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Future imperfect: The government’s prevention vision

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A guest briefing from Jim McManus, vice-president, Association of Directors of Public Health, and director of public health, Hertfordshire CC.

Prevention is here to stay for the NHS and health going forward. If one can believe the hype. If we can work out what we mean by it. And not in any form some of us would recognize. Oh, and except most preventive services have been cut, and are about to be cut again.

This month the government published Prevention is better than cure: our vision to help you live well for longer setting out its vision for how it plans to “revolutionise the current approach to prevention, and includes a major focus on the role of primary and community care services in achieving this.”

Speaking in Parliament health and social care secretary Matt Hancock averred that “prevention” will be an “integral” part of the forthcoming NHS Long Term Plan, and set out the government’s commitment to publishing a green paper “in the first half of next year” to outline their plan in further detail. Promising. Exciting even. It’s great that the government has agreed to focus on prevention. What’s not to like? Well, let’s dig into the detail.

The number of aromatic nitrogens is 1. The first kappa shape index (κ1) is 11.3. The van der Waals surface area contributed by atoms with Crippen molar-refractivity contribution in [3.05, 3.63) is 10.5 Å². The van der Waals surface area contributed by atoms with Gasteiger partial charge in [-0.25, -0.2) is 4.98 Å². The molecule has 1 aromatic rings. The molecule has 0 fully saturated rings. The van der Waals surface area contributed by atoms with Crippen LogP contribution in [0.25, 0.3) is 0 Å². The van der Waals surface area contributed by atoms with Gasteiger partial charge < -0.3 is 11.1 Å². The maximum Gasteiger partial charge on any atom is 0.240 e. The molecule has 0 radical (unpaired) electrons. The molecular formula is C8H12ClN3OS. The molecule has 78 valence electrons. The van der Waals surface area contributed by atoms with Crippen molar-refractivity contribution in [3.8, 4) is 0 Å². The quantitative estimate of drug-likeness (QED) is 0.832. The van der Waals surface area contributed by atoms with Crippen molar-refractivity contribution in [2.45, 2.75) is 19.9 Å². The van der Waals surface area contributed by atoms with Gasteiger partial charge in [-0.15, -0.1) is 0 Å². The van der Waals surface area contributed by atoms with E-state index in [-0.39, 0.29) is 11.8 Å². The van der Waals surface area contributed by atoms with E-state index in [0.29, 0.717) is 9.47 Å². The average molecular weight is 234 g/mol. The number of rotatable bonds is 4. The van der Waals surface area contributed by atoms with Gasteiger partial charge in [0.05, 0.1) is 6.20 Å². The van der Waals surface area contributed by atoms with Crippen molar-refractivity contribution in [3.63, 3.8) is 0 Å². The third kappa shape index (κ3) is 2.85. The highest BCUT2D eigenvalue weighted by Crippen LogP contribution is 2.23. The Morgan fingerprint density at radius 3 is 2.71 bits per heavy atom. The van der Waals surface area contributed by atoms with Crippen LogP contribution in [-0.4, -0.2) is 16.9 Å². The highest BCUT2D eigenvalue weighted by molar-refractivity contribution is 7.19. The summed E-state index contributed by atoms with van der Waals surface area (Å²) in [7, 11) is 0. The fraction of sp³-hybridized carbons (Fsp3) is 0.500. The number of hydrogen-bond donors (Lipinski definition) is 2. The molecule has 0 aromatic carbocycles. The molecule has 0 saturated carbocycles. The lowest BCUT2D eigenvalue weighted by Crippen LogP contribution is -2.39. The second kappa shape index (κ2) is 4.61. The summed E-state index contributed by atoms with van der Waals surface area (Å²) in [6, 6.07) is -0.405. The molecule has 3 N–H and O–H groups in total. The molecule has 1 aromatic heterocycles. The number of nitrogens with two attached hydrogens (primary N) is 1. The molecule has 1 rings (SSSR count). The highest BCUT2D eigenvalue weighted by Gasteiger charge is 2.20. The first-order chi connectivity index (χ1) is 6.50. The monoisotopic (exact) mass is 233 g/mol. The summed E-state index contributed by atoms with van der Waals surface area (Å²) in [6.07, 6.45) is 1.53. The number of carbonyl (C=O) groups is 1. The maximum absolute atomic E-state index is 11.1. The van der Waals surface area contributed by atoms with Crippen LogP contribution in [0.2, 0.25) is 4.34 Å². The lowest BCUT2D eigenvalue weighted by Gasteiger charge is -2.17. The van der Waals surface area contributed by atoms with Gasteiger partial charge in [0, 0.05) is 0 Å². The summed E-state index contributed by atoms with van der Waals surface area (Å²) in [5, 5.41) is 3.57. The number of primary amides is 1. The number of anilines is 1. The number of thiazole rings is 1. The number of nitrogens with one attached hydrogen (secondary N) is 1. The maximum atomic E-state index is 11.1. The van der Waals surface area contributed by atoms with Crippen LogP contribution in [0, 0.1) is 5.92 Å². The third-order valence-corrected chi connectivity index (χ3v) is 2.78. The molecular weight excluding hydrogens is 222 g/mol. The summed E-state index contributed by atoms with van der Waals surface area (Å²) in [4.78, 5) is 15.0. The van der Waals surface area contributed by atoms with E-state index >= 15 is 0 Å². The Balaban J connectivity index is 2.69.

Prevention done well is vital if we are to keep our population healthy, our economy competitive and our public services financially sustainable. In fact, if we had heeded the advice of Derek Wanless in 2003 we might not be throwing ever increasing step change sums of money at the NHS every five years without any concomitant increase in productivity or heath outcomes.

No amount of health services will give us a healthy population. The government’s just realised that, right? Well, only in part. Against this background, let’s look at a series of statements by the respected Health Foundation (yeah, I know I’m biased, I’m one of their Generation Q Fellows).

The foundation’s David Finch in July pointed out that health investment needs long term funding, and public health within this. This message didn’t seem to get through to the new vision.

In October the foundation published an analysis of the funding gap for public health which concluded, among other things, that “at a minimum, the government should reverse real-term cuts and allow additional investment in the most-deprived areas by providing an additional £1.3bn in 2019-20. The remaining £1.9bn should then be allocated in phased budget increases by 2023-24, with further adjustments for inflation.”